about talloc_steal()

Gerald (Jerry) Carter jerry at samba.org
Tue Aug 15 03:22:35 GMT 2006

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> Anyway, I think it is a mistake to blame talloc_steal() and
> as a consequence to avoid code that uses it. Avoiding code
> that uses lots of talloc_reference() calls is much more
> reasonable, and hopefully we can reduce the usage of
> that over time.

My concern is more about clarity of code.  Like you said, this
is not the fault of talloc_steal().  It is more like the question
of nuclear power. Used correctly, it can be very good.  Used
incorrectly, and it can be devastating.  Personally, I would
enjoy debugging someone else code that use talloc steal about as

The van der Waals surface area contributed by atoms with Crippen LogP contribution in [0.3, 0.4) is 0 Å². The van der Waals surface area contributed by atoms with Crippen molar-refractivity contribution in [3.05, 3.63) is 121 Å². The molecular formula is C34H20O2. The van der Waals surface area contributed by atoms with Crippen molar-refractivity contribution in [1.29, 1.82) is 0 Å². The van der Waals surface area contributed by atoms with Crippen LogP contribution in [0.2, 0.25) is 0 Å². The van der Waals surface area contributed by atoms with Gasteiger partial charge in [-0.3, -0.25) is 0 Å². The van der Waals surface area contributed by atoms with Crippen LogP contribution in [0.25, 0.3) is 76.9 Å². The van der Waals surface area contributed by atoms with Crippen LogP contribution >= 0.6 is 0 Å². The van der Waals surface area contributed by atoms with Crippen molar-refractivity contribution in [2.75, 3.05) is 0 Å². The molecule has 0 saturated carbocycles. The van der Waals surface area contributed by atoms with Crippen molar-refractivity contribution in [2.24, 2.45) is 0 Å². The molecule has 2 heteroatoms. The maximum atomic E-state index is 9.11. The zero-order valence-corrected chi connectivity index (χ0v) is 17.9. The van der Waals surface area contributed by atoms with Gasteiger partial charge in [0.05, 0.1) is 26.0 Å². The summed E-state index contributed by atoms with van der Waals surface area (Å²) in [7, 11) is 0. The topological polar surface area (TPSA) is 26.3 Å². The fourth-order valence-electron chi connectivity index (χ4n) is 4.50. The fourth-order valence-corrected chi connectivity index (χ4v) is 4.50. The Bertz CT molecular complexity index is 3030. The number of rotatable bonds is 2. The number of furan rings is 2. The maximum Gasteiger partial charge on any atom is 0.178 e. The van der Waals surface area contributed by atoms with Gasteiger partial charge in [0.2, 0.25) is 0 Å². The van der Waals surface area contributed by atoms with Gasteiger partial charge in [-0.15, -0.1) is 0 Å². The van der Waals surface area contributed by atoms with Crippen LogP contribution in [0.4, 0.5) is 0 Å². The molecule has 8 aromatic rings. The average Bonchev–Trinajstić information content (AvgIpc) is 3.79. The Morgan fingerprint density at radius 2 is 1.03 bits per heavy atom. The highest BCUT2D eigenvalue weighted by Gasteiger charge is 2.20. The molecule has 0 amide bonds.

much as I enjoy debugging random Perl code written by other
people.  The experience can be pleasant but more often that
not, it's pretty painful.  My main concern is surrounding
contexts that out last a  single function invocation.  Tracking
within a single function is trivial.

talloc_steal() can make elegant code but I'm not convinced that
given developer turnover in open source projects, it can
be used to create maintainable code.  It is much more intuitive
to me, or at least to simpler, create a new talloc context pointer
when the lifetime of data is different.  And that is something
that everyone should be able to understand at first glance.

cheers, jerry
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